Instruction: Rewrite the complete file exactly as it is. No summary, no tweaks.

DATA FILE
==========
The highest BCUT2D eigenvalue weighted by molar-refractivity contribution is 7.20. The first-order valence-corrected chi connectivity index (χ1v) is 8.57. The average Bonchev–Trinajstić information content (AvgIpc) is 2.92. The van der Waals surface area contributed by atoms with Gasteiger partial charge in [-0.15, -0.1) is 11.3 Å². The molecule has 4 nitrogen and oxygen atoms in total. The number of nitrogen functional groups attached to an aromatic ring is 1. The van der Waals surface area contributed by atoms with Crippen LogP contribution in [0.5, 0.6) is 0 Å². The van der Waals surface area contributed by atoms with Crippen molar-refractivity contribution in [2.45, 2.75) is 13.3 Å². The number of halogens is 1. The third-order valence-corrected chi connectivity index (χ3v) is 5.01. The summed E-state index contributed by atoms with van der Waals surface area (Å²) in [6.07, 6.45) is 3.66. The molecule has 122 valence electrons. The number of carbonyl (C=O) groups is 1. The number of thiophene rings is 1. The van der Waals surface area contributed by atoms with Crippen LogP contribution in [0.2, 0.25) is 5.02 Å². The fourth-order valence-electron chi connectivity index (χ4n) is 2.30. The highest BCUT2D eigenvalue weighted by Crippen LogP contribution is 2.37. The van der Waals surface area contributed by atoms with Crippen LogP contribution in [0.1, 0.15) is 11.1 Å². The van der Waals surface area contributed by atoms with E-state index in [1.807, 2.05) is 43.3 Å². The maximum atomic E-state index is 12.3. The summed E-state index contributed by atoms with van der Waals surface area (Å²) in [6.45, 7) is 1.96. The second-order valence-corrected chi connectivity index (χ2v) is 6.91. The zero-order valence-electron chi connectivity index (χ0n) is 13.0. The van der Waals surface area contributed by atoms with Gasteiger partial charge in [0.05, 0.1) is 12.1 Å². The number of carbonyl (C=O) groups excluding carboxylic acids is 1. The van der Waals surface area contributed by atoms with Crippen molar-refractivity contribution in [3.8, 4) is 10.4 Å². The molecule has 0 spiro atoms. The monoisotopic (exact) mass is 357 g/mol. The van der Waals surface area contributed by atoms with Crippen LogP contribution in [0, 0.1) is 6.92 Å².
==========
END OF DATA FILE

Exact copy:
The highest BCUT2D eigenvalue weighted by molar-refractivity contribution is 7.20. The first-order valence-corrected chi connectivity index (χ1v) is 8.57. The average Bonchev–Trinajstić information content (AvgIpc) is 2.92. The van der Waals surface area contributed by atoms with Gasteiger partial charge in [-0.15, -0.1) is 11.3 Å². The molecule has 4 nitrogen and oxygen atoms in total. The number of nitrogen functional groups attached to an aromatic ring is 1. The van der Waals surface area contributed by atoms with Crippen LogP contribution in [0.5, 0.6) is 0 Å². The van der Waals surface area contributed by atoms with Crippen molar-refractivity contribution in [2.45, 2.75) is 13.3 Å². The number of halogens is 1. The third-order valence-corrected chi connectivity index (χ3v) is 5.01. The summed E-state index contributed by atoms with van der Waals surface area (Å²) in [6.07, 6.45) is 3.66. The molecule has 122 valence electrons. The number of carbonyl (C=O) groups is 1. The number of thiophene rings is 1. The van der Waals surface area contributed by atoms with Crippen LogP contribution in [0.2, 0.25) is 5.02 Å². The fourth-order valence-electron chi connectivity index (χ4n) is 2.30. The highest BCUT2D eigenvalue weighted by Crippen LogP contribution is 2.37. The van der Waals surface area contributed by atoms with Crippen LogP contribution in [0.1, 0.15) is 11.1 Å². The van der Waals surface area contributed by atoms with E-state index in [1.807, 2.05) is 43.3 Å². The maximum atomic E-state index is 12.3. The summed E-state index contributed by atoms with van der Waals surface area (Å²) in [6.45, 7) is 1.96. The second-order valence-corrected chi connectivity index (χ2v) is 6.91. The zero-order valence-electron chi connectivity index (χ0n) is 13.0. The van der Waals surface area contributed by atoms with Gasteiger partial charge in [0.05, 0.1) is 12.1 Å². The number of carbonyl (C=O) groups excluding carboxylic acids is 1. The van der Waals surface area contributed by atoms with Crippen molar-refractivity contribution in [3.8, 4) is 10.4 Å². The molecule has 0 spiro atoms. The monoisotopic (exact) mass is 357 g/mol. The van der Waals surface area contributed by atoms with Crippen LogP contribution in [0, 0.1) is 6.92 Å².